The Problem of Visioning

The management of power requires personal authority.
The Power of Personal Authority

Having a vision is a problem!

There are, unfortunately, multiple problems with having a vision. Earlier, I mentioned three phases to an effective vision.

    • First, an emotionally rich, multi-sensory vision. How to achieve this? Whenever I analyze a problem, and create a detailed statement or list of how I should respond or what others should value, it activates my conscious mind, but it does not energize me. The word should is a special deterrent — “should” is always a double message, with part of me wanting to do so, and part resisting. An effective vision has to energize me!
    • Second, honesty of the present state, even if inappropriate Unfortunately, human beings are profoundly capable of delusion and denial. Hitler was an incredible visionary (!) and very energized! But his underlying value system was delusional.

The global warming disinformers are also visionary — they are focused on the outcome of money.

    • Third, even with both of the above in place (emotionally rich honesty), big visions require effort, huge effort. Effective leadership is required to maintain such visions, and burnout is high!

The stance of leadership required for effective visioning is a two-edged sword, not for the faint of heart nor for the individual who has high attachment to outcomes. A basic problem for leadership is attachment, living with an expectation of a given outcome, rather than holding life lightly. Although much has been written about the psychological state of burnout, I consider it to be a relatively simple phenomenon to describe (and often incredibly difficult to resolve). Simply put, burnout occurs when an individual (leader or group member) is overly invested in the outcome, attempting to gain power where one is inherently powerless. It is high intention with high attachment. Thus, burnout occurs when we consistently lack or refuse acceptance of our powerlessness to control the responses of others.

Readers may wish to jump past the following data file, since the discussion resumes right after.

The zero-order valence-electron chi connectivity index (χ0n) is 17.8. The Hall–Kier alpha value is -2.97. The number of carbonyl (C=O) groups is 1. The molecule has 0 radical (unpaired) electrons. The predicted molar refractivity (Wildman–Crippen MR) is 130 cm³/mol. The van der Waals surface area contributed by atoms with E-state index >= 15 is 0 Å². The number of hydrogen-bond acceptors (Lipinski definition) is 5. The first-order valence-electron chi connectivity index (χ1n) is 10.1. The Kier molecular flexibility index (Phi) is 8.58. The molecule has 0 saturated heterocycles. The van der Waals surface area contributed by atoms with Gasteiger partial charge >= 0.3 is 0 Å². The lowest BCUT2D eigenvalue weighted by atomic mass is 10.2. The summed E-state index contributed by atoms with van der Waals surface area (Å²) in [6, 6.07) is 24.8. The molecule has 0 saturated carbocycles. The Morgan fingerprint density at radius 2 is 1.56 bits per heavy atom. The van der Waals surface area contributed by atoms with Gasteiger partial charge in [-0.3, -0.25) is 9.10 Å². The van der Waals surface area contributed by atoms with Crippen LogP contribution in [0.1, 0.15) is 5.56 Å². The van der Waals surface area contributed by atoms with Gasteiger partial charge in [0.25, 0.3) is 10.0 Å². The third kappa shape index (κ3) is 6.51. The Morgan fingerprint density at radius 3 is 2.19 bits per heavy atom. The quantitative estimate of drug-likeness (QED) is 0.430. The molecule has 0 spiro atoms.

The science-fiction novel Forty Days of Rain (Science in the Capital Trilogy, Book 1) alludes to the immense effort. Although the book is fiction (¿with much truth?), it captures for me an essential difficulty of our culture — we give maximal power to business and the economy, to money, and not to human values.

Then in the 1960s when everyone was an activist, NSF [the National Science Foundation] created a program called “Interdisciplinary Research Relevant to Problems of Our Society.” What a name from its time that was. . . .

     Interdisciplinary research, relevant to problems of our society — was that really such a sixties joke of an idea?

     . . . IRRPOS morphed into RANN, “Research Applied to National Needs.” RANN had then gotten killed for being too applied. . . . At the same time he [Nixon] preemptively established the EPA . . .

     The battle for control of science went on. Many administrations and Congresses hadn’t wanted technology or the environment assessed at all . . . It might get in the way of business. They didn’t want to know.

     . . . They didn’t want to know. And yet they did want to call the shots. . . . this was clearly crazy. . . . On what basis did they want to build such an incoherent mix of desires, to want to stay ignorant and to be powerful as well? Were these two parts of the same insanity?